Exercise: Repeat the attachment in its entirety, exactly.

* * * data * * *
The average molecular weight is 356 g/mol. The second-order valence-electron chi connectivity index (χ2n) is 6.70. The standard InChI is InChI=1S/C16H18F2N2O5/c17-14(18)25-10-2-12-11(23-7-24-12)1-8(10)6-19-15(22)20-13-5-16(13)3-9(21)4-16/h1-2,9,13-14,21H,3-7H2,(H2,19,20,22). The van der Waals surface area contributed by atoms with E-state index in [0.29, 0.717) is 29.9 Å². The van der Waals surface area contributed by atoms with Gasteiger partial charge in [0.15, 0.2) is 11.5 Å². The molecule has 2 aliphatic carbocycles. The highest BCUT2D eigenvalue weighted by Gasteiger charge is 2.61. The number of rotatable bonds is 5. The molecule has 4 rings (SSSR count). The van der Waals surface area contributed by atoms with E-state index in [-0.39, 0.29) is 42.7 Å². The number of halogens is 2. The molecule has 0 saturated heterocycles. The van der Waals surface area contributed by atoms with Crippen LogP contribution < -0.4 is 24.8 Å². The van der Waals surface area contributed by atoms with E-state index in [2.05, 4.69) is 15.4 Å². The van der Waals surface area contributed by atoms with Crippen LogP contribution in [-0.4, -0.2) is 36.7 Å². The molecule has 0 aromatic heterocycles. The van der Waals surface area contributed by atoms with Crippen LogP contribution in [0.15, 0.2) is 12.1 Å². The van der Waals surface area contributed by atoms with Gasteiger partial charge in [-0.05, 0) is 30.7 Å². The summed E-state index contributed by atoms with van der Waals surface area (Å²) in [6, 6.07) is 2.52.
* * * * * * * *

The average molecular weight is 356 g/mol. The second-order valence-electron chi connectivity index (χ2n) is 6.70. The standard InChI is InChI=1S/C16H18F2N2O5/c17-14(18)25-10-2-12-11(23-7-24-12)1-8(10)6-19-15(22)20-13-5-16(13)3-9(21)4-16/h1-2,9,13-14,21H,3-7H2,(H2,19,20,22). The van der Waals surface area contributed by atoms with E-state index in [0.29, 0.717) is 29.9 Å². The van der Waals surface area contributed by atoms with Gasteiger partial charge in [0.15, 0.2) is 11.5 Å². The molecule has 2 aliphatic carbocycles. The highest BCUT2D eigenvalue weighted by Gasteiger charge is 2.61. The number of rotatable bonds is 5. The molecule has 4 rings (SSSR count). The van der Waals surface area contributed by atoms with E-state index in [-0.39, 0.29) is 42.7 Å². The number of halogens is 2. The molecule has 0 saturated heterocycles. The van der Waals surface area contributed by atoms with Crippen LogP contribution < -0.4 is 24.8 Å². The van der Waals surface area contributed by atoms with E-state index in [2.05, 4.69) is 15.4 Å². The van der Waals surface area contributed by atoms with Crippen LogP contribution in [-0.4, -0.2) is 36.7 Å². The molecule has 0 aromatic heterocycles. The van der Waals surface area contributed by atoms with Crippen LogP contribution in [0.15, 0.2) is 12.1 Å². The van der Waals surface area contributed by atoms with Gasteiger partial charge in [-0.05, 0) is 30.7 Å². The summed E-state index contributed by atoms with van der Waals surface area (Å²) in [6, 6.07) is 2.52.